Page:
- Milly Molly Mandy made me tear up this morning. The chapter I read aloud was about a village fete and MMM's friend Billy Blunt had been training for the race. Father paid for a "shabby boy" who didn't have any money to compete, and the shabby boy won. Instead of being upset that he'd lost, Billy Blunt told the shabby boy what a good runner he was and told him he'd like to run together. Then, some time after the fete, MMM and Billy were walking and saw a man waiting for the bus. His hat blew off and he called to them to see if one of them was a fast runner. MMM, with great admiration, said Billy was, and Billy ran after the hat, caught it, and gave it to the man, saving the man from missing his bus and having to wait another hour for the next bus. And then Billy said was happy because he had been useful. I want to live in that little village, in that nice white cottage with the thatched roof.
- We went to a Classical Conversations open house this week. We might be doing this in the fall. Because I am a Charlotte Mason-ish-ist, I don't plan to go hardcore CC. If we do join, we will be "playing" CC, the way I like to watch/play Jeopardy on TV; my plan is to add listening to the memory work CD into our day, that's all. Some families do go hardcore CC and base their entire curriculum around which CC cycle they're in. (CC homeschooler Nicole at Half Mom Half Amazing is all mom and all amazing, and puts together 100% amazing lessons for her three adorable boys.) For our family, CC would be a children's class, like ballet. Compared to other children's classes in Santa Monica and Los Angeles, CC is not expensive - about $500 for 24 weeks. However, for other areas, CC is considered expensive, especially if a family has multiple children. On top of CC tuition, there are books and workbooks and flashcards and CDs that a family can buy to use in their homeschool... My daughter loved presentation time (which, for the littles, is like show-and-tell). During presentation time, my daughter looked at me and whispered, "Mom, it's almost my turn to do my presentation," and I panicked. I thought, what on the earth do I have in my purse that she can present? Cashews? Cheese? My phone! An app? A photo! I whispered back, "Hurry, pick one picture you want to share. One." She quickly decided on the photo of her playing the Make a Splash 120 math floor mat game. She jumped up and talked about her game and how it has inflatable dice and how it's so much fun, and then she - like the other littles - said, "That concludes my presentation. Are there any questions?"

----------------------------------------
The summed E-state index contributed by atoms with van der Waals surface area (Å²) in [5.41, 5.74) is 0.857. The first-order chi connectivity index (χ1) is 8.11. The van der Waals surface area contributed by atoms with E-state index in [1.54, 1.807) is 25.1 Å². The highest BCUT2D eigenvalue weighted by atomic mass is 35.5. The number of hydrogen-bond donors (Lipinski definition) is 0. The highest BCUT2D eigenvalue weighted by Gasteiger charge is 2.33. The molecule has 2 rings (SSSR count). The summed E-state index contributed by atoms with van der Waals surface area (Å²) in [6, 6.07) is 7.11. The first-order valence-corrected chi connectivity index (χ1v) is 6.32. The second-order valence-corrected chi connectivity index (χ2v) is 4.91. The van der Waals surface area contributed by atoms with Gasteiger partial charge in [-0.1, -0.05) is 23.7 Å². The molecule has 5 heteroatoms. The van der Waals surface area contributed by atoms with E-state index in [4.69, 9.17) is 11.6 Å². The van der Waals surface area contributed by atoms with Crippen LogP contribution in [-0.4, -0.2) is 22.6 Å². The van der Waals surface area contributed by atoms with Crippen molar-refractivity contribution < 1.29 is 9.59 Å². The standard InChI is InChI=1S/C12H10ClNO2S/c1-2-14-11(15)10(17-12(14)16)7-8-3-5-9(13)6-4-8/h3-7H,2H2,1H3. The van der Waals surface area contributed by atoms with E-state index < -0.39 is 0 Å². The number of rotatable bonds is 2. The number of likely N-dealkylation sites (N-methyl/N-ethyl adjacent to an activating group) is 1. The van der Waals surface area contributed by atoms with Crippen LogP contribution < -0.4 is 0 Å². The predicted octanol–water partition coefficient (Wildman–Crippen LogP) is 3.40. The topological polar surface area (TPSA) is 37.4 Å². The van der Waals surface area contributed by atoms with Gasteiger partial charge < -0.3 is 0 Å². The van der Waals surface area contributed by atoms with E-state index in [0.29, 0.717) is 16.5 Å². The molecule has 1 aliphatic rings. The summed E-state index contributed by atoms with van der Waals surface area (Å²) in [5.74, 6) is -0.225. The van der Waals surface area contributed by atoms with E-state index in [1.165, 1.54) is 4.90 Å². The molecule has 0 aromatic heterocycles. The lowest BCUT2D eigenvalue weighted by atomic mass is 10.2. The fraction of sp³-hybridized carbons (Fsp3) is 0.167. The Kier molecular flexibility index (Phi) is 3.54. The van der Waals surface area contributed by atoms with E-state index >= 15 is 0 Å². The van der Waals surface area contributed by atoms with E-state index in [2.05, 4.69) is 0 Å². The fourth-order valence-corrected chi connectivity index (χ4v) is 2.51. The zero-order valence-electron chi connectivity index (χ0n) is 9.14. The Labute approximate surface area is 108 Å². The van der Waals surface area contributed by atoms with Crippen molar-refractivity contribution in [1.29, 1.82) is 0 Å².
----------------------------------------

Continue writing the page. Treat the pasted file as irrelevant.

- I'm taking my daughter to the dentist for the first time on Tuesday. My dentist said not to bring her in until she could spit, so now that she can spit, it's time. I have some anxiety about this. I'm trying really hard to assure her that it will be great. (I actually like getting my teeth cleaned. They rub banana flavored numbing gel on my gums and then I'm fine. I used to hate going to the dentist, but that's another story.) I scheduled my appointment first, so she can watch and ask questions, and see that Mommy is fine; Mommy even enjoys it. When I told her about the appointment, she cried, so I told her she could be the Junior Dentist. I'm not at all sure if that's going to work, but I'm hoping they'll be cool and let her do things like press the button on the X-ray machine and give her a q-tip so she can help numb my gums. I'm also going to see if they'll let her hold a clipboard and tour the office. You ready for super crazy mom? I ordered her a little lab coat, because I know my child, and the first argument she's going to make is that she's not a dentist because she doesn't have a lab coat. Well, now she will.
- At Sunday School, the preschoolers got to take turns riding Daisy the Donkey into Jerusalem.
(Yes, she likes that hat.)